Canada continues to assess the degree of participation that Huawei will have in the 5G network project. Last week, Justin Trudeau, Canadian Prime Minister, declared that the decision will be based on “technological and national security elements, and not political factors.” The United States and Australia completely closed the door to Huawei, while the United Kingdom has opted to allow a limited role for the Chinese company.
Canadians will have to make a decision within the framework of a trade war between Washington and Beijing, where suspicions of Chinese espionage also appear through one of its largest companies in the world. Huawei has denied that its networks and devices can serve this purpose. Last week, the US government included Huawei on a blacklist that makes it impossible for US firms to do business with the Chinese company, citing risks to national security. Markets rocked substantially when Google announced its break with Huawei. However, President Donald Trump declared a three-month truce before the provision came into effect.
Canadian relations with Huawei and the Chinese regime are especially delicate due to the Meng Wanzhou case. The vice president of the tech giant was arrested on December 1 at the Vancouver airport, at the request of the Americans. Meng, accused of fraud to allegedly violate US sanctions on Iran, is free on bail pending a determination as to whether she will be extradited, but must adhere to strict surveillance measures. Both Huawei and Beijing consider that the arrest was politically motivated.
The pressure on Trudeau about Huawei’s participation in the 5G network has reached Parliament. Conservatives call the prime minister undecided and demand that the veto of the company comes soon. On the other side of the border, opinions in the same direction have been heard for months, on the part of the Trump administration. However, Trudeau and several of his ministers have stressed that it is necessary to evaluate different aspects to benefit and protect Canadians.
Security experts have addressed the issue in national media. Wesley Wark, a professor at the University of Ottawa, wrote on the pages of The Globe and Mail that the Canadian government must find an intermediate solution, where the protection of sensitive information, the benefits for the consumer and the fruits of innovation coexist through alliances. However, others suggest outright banning. Michel Juneau-Katsuya, a former agent of the Canadian Intelligence and Security Service, told the newspaper La Presse that it would be a huge mistake to accept that the firm participate at any level. “It is a mirage when they tell us that Huawei has no ties to the Chinese government. You cannot operate such a strategic company in China without these ties. China does not even authorize free access to the Internet, ”he commented.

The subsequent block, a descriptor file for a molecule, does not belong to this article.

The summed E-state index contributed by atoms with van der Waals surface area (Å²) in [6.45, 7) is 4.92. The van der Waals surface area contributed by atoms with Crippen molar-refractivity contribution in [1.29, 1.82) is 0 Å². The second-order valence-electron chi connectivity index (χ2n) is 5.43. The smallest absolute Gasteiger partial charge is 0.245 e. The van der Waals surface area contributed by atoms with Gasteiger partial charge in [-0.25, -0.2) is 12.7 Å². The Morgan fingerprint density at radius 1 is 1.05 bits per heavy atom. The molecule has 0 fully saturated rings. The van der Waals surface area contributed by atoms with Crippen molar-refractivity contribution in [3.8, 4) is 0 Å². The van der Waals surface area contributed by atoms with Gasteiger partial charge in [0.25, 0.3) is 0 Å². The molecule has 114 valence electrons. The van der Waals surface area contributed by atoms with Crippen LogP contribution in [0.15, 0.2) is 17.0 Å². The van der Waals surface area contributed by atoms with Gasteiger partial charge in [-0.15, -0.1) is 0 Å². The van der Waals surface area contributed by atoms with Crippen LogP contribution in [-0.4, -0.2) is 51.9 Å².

Huawei has stressed that it has never had problems with Canadian laws in the 10 years it has been working in the country. He has also specified that he shared with the authorities all the information necessary to be evaluated in terms of security regarding the 5G network. The company employs about 1,000 people in Canada, has invested nearly $ 500 million (about 330 million euros) in research and development, and has links with 10 Canadian universities. In turn, it has contracted the services of communication and public relations firms to improve its image in Canada, affected by the attacks from Washington and the arrest of Meng Wanzhou, in which Beijing has shown toughness towards Ottawa.
Impact on the economy
The Canadian economy suffers the impact of the crisis with the Chinese. In March, China stopped buying canola seed from the North American country. In 2018, Canada exported just over 5 billion Canadian dollars (about 3.3 billion euros) of this merchandise; about 50% to China. The Chinese authorities justified the decision by citing “risks due to the presence of parasites”. Also, in early May, Beijing canceled the permits of two large pork companies, both from Quebec, on the grounds of “packaging and labeling problems.” The Chinese market is the second most important for Canadian pork, only behind the United States.
Soybean and pea growers have also complained of Chinese red tape in recent months. Statistics Canada, the federal agency in charge of collecting official data, published a few days ago that Canadian exports to China fell by 19.2% in the first quarter of the year compared to the previous quarter. In the same period, imports from China fell 4%.
Meng Wanzhou, daughter of Huawei’s founder, will again appear in Vancouver court on September 23. This week, a Canadian parliamentary delegation is visiting China to request the release of Michael Kovrig and Michael Spavor, formally accused by Beijing of espionage, an action that Canada considers part of the retaliation for the arrest of the executive.
On May 21, when reporting on the trip by members of Parliament, Foreign Minister Chrystia Freeland admitted that relations between China and her country are “very difficult” in these times. Political analysts believe that the decision on Huawei’s participation in Canada’s 5G network could be known near or after the elections (they are scheduled for October 21) and, in turn, not a few jurists have expressed that the issue of Meng Wanzhou in court could last for months or years. It seems that the frictions between Ottawa and Beijing will not be left behind anytime soon.